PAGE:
Whether or not the popular British television programmes will have an impact on the Brexit negotiations, there is a clear sense of unease among the UK’s production and creative industry. The main question still remains. Would the EU decide to impose tariffs on UK film and TV productions in order to promote and boost its own production? Today, there are more than 4,600 TV channels established in the main EU markets. The UK is the largest exporter, with more than 1,400 established  TV channels of which 1,000 are exported to the EU and other countries.

Some of the concerns addressed at the meeting were, whether the high skilled editors, technicians and experienced crew members in one of the world’s largest production hubs, would be willing to move to the EU or whether they would stay after Brexit. There is no doubt that the EU would struggle to compete with the UK, if they were to stay there after Brexit, since it takes many years to train specialized workers within the film and TV production. However, the market can open for competition in the EU and who knows, maybe in 5-10 years we will have a similar popular German version of James Bond or a Swedish version of “Sweden’s got Talent”. On the other hand, the restriction on the free movement of workers can limit the amount of non-UK talented and skilled workers to seek a job within the film and tv production industry.  I had the chance to ask one of the speakers, a spokesperson from the British Chamber of Commerce to the EU, about the fact that more than 600 non-British channels are licenced by the UK communications regulator Ofcom and then broadcasted freely to all the member states of the EU, which is a £5 billion a year business. The question I asked was, what would happen if these foreign channels had to find another ”country of origin” in one of the other EU member states? The answer was clear: the UK will remain to be the biggest production and broadcasting hub in Europe. I also asked whether the option of licencing would result in higher prices for the end consumer. I received a firm answer: “I don’t see the end users will be affected”.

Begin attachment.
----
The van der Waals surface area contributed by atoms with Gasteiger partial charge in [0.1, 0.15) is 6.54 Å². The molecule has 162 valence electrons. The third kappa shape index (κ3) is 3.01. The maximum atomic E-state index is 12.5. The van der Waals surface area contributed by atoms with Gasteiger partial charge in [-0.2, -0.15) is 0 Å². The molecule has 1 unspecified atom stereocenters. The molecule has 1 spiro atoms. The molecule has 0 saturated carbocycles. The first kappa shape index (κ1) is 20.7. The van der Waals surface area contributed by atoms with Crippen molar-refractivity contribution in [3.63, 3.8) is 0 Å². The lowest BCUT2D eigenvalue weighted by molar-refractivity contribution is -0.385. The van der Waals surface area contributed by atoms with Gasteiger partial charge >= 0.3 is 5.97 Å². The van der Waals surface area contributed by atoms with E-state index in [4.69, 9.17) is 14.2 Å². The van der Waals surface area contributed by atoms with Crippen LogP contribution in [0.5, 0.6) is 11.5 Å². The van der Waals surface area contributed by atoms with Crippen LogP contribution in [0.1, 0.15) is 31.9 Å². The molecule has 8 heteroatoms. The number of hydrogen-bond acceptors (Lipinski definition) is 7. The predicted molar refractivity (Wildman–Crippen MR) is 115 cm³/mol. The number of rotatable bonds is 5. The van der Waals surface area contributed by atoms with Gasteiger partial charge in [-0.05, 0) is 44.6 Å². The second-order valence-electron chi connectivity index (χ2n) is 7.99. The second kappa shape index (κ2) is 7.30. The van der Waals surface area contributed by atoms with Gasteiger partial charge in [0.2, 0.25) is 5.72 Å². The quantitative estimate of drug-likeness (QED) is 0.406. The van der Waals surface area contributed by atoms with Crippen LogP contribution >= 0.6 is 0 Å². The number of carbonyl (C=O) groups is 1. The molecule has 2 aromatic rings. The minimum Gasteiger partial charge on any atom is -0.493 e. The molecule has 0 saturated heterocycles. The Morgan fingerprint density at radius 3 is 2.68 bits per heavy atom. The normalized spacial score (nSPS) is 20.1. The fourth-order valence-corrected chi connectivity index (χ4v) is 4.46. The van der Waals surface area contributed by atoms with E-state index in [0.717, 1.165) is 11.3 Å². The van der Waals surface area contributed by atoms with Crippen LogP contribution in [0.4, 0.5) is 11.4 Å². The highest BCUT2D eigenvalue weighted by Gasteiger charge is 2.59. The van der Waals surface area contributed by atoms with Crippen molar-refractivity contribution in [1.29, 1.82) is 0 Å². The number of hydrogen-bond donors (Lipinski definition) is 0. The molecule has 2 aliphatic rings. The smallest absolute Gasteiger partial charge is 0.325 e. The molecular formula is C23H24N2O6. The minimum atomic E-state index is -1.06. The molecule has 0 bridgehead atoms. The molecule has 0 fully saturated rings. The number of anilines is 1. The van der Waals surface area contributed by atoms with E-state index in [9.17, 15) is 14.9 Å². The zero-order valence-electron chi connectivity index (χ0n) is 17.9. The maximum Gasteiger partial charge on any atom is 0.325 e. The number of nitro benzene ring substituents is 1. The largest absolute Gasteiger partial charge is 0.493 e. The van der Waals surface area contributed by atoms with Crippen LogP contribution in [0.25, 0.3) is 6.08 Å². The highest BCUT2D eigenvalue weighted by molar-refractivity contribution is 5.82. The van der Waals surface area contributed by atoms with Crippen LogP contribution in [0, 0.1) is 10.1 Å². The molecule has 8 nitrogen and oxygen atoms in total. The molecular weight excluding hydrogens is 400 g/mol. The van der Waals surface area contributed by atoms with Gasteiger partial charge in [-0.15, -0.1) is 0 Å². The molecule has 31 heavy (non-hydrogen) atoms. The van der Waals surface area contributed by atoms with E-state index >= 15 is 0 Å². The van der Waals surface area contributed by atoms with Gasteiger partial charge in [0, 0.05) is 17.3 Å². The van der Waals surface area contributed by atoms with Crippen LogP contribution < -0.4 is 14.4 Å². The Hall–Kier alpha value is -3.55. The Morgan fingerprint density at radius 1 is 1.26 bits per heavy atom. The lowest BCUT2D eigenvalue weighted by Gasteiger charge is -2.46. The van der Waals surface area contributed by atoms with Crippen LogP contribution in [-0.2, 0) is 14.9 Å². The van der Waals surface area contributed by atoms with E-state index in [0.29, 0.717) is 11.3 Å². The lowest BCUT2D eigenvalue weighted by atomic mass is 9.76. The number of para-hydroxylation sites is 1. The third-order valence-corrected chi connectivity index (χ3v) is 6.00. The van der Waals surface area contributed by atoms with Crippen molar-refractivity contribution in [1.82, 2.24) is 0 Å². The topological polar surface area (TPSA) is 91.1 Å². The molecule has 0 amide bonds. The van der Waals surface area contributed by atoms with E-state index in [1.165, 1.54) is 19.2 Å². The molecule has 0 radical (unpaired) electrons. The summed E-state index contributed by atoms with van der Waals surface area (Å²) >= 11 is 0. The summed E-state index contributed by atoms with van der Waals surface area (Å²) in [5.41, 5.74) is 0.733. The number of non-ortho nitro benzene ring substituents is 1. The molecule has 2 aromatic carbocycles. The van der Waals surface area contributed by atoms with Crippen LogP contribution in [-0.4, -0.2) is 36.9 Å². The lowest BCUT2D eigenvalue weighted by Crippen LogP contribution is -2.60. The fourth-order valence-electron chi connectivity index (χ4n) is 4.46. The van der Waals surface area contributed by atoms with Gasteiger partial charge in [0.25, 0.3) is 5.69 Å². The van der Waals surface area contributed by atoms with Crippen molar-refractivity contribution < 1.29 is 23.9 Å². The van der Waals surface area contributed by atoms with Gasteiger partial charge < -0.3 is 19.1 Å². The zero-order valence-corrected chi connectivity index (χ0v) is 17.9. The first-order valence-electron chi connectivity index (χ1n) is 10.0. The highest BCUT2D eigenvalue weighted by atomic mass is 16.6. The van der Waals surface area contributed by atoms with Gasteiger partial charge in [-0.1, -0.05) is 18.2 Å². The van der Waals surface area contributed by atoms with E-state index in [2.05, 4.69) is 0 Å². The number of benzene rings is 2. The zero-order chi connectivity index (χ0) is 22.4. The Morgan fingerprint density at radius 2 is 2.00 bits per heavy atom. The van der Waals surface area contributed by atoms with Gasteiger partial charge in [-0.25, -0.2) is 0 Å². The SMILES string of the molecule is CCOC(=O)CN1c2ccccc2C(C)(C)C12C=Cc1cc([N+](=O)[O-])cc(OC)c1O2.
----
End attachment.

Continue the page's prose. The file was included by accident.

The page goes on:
It is possible that a London-based international broadcaster will have to get new broadcasting licences within the EU. It is far from clear just how large such a presence will be and how big the Brexit impact will be. Philip Hammond’s optimistic attitude towards the ongoing negotiations can hardly justify a positive impact on the UK based broadcasters and tv and film production industry in the UK.

 Philip is a recent law graduate from Paris with a specialization in International Business Law, combined with a Business programme at INSEAD Business School. He is currently working as a Blue Book Trainee at the European Commission in their Legal Service.